In addition to bringing their real-world practical experience to the mentorship relationship, SCORE volunteers are trained and then observed with clients before being “cut loose,” adds Karen Vinton, who has been with SCORE since 1999.
“We don’t want people misleading client or saying the wrong thing,” Vinton said.
SCORE’s confidential service is provided free of charge to clients, and mentors aren’t paid – but they are rewarded in other ways, Hand and Vinton agree.
“Mentors do it for fun,” Hand said. “I find it satisfying to be a volunteer.”
Vinton agreed, saying that at one time she offered business consulting services professionally but find it “much more satisfying to be a volunteer.”
The longtime volunteers say many aspiring businesspeople come to them with a good idea but little know-how about how to create a business plan, how to market a business, or how to acquire a business loan. Clients are given homework at the end of each meeting, and the SCORE volunteers keep notes on the discussion so that other volunteers can follow up with the client if need be.
Those seeking help are guided through answering other critical questions, such as:
n Where do you put your business and can you afford it?
n How will you pay your employees?
n How will you find skilled workers?
Jordan said his mentor worked through such issues and more with him. He worked another job until he was ready to open Demo Pros for business, and along the way, his mentor “walked me through all the of the questions I had.”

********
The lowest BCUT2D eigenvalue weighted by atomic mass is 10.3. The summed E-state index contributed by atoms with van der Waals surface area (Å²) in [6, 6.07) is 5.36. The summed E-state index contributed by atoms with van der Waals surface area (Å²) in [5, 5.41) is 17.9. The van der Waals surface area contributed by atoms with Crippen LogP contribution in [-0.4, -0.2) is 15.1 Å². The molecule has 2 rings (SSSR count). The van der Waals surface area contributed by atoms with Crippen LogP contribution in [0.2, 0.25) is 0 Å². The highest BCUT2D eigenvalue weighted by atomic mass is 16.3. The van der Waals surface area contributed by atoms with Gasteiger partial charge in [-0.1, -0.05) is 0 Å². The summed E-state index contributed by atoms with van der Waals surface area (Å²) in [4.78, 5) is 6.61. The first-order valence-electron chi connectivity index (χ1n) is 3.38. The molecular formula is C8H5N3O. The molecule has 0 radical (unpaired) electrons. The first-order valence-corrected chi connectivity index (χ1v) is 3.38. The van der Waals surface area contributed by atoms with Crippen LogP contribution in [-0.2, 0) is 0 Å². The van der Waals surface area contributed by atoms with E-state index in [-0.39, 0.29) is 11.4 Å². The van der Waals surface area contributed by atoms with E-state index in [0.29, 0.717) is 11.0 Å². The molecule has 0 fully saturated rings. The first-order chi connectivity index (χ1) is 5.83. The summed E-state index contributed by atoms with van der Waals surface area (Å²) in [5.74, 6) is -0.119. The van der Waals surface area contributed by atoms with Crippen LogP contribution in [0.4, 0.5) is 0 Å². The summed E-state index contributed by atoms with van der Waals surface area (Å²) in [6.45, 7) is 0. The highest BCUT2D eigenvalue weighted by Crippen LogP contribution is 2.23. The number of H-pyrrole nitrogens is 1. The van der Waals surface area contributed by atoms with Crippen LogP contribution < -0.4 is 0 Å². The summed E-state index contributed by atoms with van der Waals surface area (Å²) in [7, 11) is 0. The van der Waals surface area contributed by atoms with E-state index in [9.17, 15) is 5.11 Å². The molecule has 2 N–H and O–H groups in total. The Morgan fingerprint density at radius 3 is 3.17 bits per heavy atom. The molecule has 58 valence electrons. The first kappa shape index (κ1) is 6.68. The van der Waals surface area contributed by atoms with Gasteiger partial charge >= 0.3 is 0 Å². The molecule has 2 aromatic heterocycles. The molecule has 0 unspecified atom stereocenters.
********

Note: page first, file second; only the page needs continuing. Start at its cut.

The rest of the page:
For example, “ ‘How do I create financial projections using a spreadsheet?’ We’d work on that subject for a little while, then, ‘How do I approach marketing? Licensing and permits?’
“There wasn’t any specific time frame,” Jordan added. “It was slowly building until I was ready.”
Moriarty, too, said the value of “having somebody else’s perspective from the 20,000-foot level” was invaluable.
Talking to his mentor “is like speaking with an oracle,” he said. “He gives me a lot of things to think about.
In addition to one-on-one counseling, SCORE offers classes on various subjects for a nominal fee of $10 to $15. Daniel Jordan has found them to be valuable.
“I recently took another SCORE class – they have so many opportunities, and all of them so far have been on a Zoom call,” he said.
“Every subject that they have specifically pertains to being a small business owners, and it’s amazing because you not only get a chance to work with a SCORE counselor, but during these meetings you also have everybody else to bounce ideas off of, talk to, and network.”
Pre-pandemic, Gallatin Valley SCORE volunteers provided counseling at the Bozeman Chamber of Commerce offices on Tuesday mornings. Since then, volunteers also are using Zoom, which has allowed them to be a lot more flexible in scheduling, Vinton said.
Despite the challenges the pandemic has posed for businesspeople, Hand said it hasn’t diminished the enthusiasm of many entrepreneurs who want to put their ideas into practice.
“People are so enthusiastic,” she said.
More information and contact information for SCORE is available at BozemanSCORE.org.